Core values and principles

Person with hand pain (c) UC Davis Regents. All rights reserved.The following core values and principles are integral to and embedded within all domains and competencies. To deliver the highest quality of care, health professionals must be able to determine and address the needs of patients from a variety of cultures and socioeconomic backgrounds; advocate for patients on individual, system and policy levels; and communicate effectively with patients, families and professionals. These principles transcend any single domain and reflect the need for evidence-based comprehensive pain care that is patient centered and is delivered in a collaborative, team-based environment.

  • Advocacy
  • Collaboration
  • Communication
  • Compassion
  • Comprehensive Care
  • Cultural Inclusiveness
  • Empathy
  • Ethical Treatment
  • Evidence-Based Practice
  • Health Disparities Reduction
  • Interprofessional Teamwork
  • Patient-Centered Care

Core competencies

The following core competencies were developed by an interprofessional expert group comprised of leaders from multiple health professions, including dentistry, medicine, nursing, pharmacy, physical therapy, psychology, social work, acupuncture and veterinary medicine. The domains are aligned with the outline categories of the International Association for the Study of Pain curricula.

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Domain One

Multidimensional Nature of Pain:
What is Pain?

This domain focuses on the fundamental concepts of pain including the science, nomenclature, experience of pain and pain’s impact on the individual and society.

  1. Explain the complex, multidimensional and individual-specific nature of pain.
  2. Present theories and science for understanding pain.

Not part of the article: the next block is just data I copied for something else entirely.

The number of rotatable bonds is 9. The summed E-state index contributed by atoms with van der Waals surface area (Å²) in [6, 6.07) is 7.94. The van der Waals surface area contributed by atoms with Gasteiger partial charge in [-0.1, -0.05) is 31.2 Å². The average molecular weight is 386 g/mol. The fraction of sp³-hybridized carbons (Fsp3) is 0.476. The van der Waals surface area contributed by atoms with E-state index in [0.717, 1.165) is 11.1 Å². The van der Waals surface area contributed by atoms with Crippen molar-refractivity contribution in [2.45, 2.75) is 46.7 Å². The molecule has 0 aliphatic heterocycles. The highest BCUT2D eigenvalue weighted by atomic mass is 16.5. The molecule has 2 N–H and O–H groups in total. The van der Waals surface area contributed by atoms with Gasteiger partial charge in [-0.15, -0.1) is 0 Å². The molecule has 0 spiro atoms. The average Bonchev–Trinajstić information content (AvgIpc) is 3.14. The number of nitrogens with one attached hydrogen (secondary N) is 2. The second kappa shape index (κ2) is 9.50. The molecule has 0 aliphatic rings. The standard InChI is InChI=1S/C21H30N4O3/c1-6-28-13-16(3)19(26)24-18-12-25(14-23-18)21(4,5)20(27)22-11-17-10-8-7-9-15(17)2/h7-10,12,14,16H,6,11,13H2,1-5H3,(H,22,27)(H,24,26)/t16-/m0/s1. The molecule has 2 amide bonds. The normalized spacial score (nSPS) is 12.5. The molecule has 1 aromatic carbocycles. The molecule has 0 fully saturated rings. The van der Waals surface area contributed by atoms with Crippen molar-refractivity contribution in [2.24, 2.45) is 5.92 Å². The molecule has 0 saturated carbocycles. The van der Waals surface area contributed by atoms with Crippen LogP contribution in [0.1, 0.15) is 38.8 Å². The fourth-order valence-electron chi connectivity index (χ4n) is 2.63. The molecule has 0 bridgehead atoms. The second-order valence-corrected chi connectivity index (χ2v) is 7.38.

3. Define terminology for describing pain and associated conditions.
  4. Describe the impact of pain on society.
  5. Explain how cultural, institutional, societal and regulatory influences affect assessment and management of pain.

Domain Two

Pain Assessment and Measurement:
How is Pain Recognized?

This domain relates to how pain is assessed, quantified and communicated, in addition to how the individual, the health system and society affect these activities.

  1. Use valid and reliable tools for measuring pain and associated symptoms to assess and reassess related outcomes as appropriate for the clinical context and population.
  2. Describe patient, provider and system factors that can facilitate or interfere with effective pain assessment and management.
  3. Assess patient preferences and values to determine pain-related goals and priorities.
  4. Demonstrate empathic and compassionate communication during pain assessment.

Domain Three

Management of Pain:
How is Pain Relieved?

This domain focuses on collaborative approaches to decision making, diversity of treatment options, the importance of patient agency, risk management, flexibility in care and treatment based on appropriate understanding of the clinical condition.

  1. Demonstrate the inclusion of patient and others, as appropriate, in the education and shared decision-making process for pain care.
  2. Identify pain treatment options that can be accessed in a comprehensive pain management plan.
  3. Explain how health promotion and self-management strategies are important to the management of pain.
  4. Develop a pain treatment plan based on benefits and risks of available treatments.
  5. Monitor effects of pain management approaches to adjust the plan of care as needed.
  6. Differentiate physical dependence, substance use disorder, misuse, tolerance, addiction and non-adherence.
  7. Develop a treatment plan that takes into account the differences between acute pain, acute-on-chronic pain, chronic/persistent pain and pain at the end of life.

Domain Four

Clinical Conditions:
How Does Context Influence Pain Management?

This domain focuses on the role of the clinician in the application of the competencies developed in Domains 1-3 and in the context of varied patient populations, settings and care teams.

  1. Describe the unique pain assessment and management needs of special populations.
  2. Explain how to assess and manage pain across settings and transitions of care.
  3. Describe the role, scope of practice and contribution of the different professions within a pain management care team.
  4. Implement an individualized pain management plan that integrates the perspectives of patients, their social support systems and health care providers in the context of available resources.
  5. Describe the role of the clinician as an advocate in assisting patients to meet treatment goals.